Arimohanan. It is difficult to find a direct English translation for this quaint little Batangueño word. It is a word mothers and generally older women – albeit not exclusively — used a lot — repeat, a LOT – in the old days; and probably still do in the present. Moreover, the word’s use varies in context and it can mean different things to different people.
For instance, if one stoops to pick up a measly five centavo coin on the sidewalk that nobody else wants because it is considered to have so little value, one can explain the fussiness by saying, “Arimohanan din!”
In this context, the word may mean pandagdag [literally, “something to add to something”] to, say, the coins in one’s pocket that can be used to pay one’s jeepney fare. It may also be an expression of a sense of practicality in using something that nobody else wants; or a simple recognition that there can be no one million pesos without that five centavo coin.
In the old days, mothers who went to the market with a son or daughter to carry the bayong [a woven bag1] of her purchases could drive the youngster crazy by hopping from one tindera [female vendor] to the next like a busy bee in search of miserable savings of five centavos or maybe even less. Worse, it was not uncommon for her to return to the first tindera after all, this after the weary child trudged behind her all over the market.
Then, after haggling the price of the gulay (vegetable) down five centavos, she would beam happily and explain to her child, “Arimohanan din!”
There is also the hoarding aspect of the arimohanan. A peanut butter bottle, once empty, is cleaned up and stashed away inside a cupboard until it is filled with empty peanut butter bottles that nobody has any use for. Arimohanan.
A plastic bag from the supermarket or grocery store is folded neatly and then stashed away inside a cabinet until it is filled with plastic bags that nobody has any use for. Arimohanan.
The wrappers from gifts the family receives on Christmas and other occasions are carefully removed and smoothened, to be used when giving gifts to other people. Arimohanan.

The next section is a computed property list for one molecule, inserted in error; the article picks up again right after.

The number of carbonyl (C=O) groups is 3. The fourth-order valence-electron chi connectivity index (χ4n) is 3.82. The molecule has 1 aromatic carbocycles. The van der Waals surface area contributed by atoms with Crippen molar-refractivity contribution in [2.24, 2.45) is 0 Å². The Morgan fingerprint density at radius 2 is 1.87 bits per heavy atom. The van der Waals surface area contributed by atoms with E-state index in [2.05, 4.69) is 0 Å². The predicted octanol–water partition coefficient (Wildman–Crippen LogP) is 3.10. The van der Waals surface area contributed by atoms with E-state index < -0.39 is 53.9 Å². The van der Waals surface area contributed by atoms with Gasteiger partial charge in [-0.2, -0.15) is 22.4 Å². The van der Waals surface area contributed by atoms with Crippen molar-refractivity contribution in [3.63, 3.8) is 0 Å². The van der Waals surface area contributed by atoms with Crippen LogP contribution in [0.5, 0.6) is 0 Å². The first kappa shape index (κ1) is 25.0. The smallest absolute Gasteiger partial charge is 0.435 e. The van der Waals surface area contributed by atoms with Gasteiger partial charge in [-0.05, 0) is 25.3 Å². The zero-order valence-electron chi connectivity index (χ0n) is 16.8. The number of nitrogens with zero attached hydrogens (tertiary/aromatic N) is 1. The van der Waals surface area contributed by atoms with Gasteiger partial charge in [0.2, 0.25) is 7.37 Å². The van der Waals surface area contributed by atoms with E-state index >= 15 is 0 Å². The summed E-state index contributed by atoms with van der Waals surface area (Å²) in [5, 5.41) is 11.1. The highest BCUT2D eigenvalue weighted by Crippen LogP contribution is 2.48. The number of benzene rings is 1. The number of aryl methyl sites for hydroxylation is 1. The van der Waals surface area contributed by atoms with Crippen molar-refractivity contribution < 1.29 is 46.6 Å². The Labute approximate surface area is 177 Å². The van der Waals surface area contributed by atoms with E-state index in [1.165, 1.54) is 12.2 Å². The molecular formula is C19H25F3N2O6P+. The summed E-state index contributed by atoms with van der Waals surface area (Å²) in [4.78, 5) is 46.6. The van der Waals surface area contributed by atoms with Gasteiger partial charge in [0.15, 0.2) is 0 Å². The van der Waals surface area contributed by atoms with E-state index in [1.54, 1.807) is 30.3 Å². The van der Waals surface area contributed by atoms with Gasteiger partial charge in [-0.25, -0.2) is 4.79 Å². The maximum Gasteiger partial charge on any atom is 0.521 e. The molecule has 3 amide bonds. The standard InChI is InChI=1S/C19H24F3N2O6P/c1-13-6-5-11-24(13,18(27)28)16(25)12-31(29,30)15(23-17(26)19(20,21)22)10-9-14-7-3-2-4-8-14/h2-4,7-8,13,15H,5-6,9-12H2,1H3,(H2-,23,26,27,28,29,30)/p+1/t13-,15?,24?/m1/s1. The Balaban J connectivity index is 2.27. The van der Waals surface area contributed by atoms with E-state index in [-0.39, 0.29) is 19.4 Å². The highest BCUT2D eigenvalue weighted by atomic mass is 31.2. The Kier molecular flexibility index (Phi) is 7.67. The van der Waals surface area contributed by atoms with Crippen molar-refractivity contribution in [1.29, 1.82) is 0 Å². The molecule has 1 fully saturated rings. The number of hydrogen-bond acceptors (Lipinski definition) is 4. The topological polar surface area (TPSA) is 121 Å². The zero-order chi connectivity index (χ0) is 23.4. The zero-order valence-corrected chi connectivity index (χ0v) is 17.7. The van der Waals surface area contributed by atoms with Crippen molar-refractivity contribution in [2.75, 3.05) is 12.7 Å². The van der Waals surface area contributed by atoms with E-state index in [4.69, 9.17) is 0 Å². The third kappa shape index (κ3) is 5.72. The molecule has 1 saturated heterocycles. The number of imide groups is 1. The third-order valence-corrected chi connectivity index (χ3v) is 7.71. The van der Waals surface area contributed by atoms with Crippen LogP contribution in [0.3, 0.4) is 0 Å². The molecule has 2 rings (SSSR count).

In this context, the arimohanan seems to refer to the act of putting away something — anything — that is seen to one day have some use and is handy to keep somewhere in the house. Never mind if the cabinets and cupboards are overflowing with them...
Mothers would also keep leftover food for as long as they could and as long as the food remained viable inside the fridge in the hope that they could recycle these when cooking other dishes. Arimohanan.
To sum, the Batangueño culture of arimohanan seems to also be a culture of frugality. Whatever the context, the expression always has underlying economic principles: the need to save and be frugal and the wisdom of not letting anything be wasted.
However, an archaic Tagalog dictionary2 written by Spanish friars gives a clue as to what the word “arimohanan” originally meant. The “Vocabulario de la Lengua Tagala,” first published in 1613 and likely compiled earlier, provides the word “arimohan” which is defined as “Ahorrar, añadir algo al trabajo.” This translates into “saving or adding something to the work” or something that has already been accomplished. In other words, the word originally pertained to frugality and economics, a trait of the people of Batangas even to this very day.
So do you roll a bottle over your toothpaste container to squeeze out every drop? Walk a kilometer along the way before you ride your jeepney so that you only need to pay minimum fare? Use three cloves of garlic though the recipe explicitly says four? Squeeze leftover bars of soap together to lather yourself with although you have several new boxes in the closet?
Arimohanan. You’re a practitioner.
Notes and references:1 A “bayong” is a bag made of woven dried leaves, commonly used when going to wet markets. Wikipedia.
2 “Vocabulario de la Lengua Tagala,” by Juan Jose de Noceda, Pedro de San Lucar, et. al., first published 1613.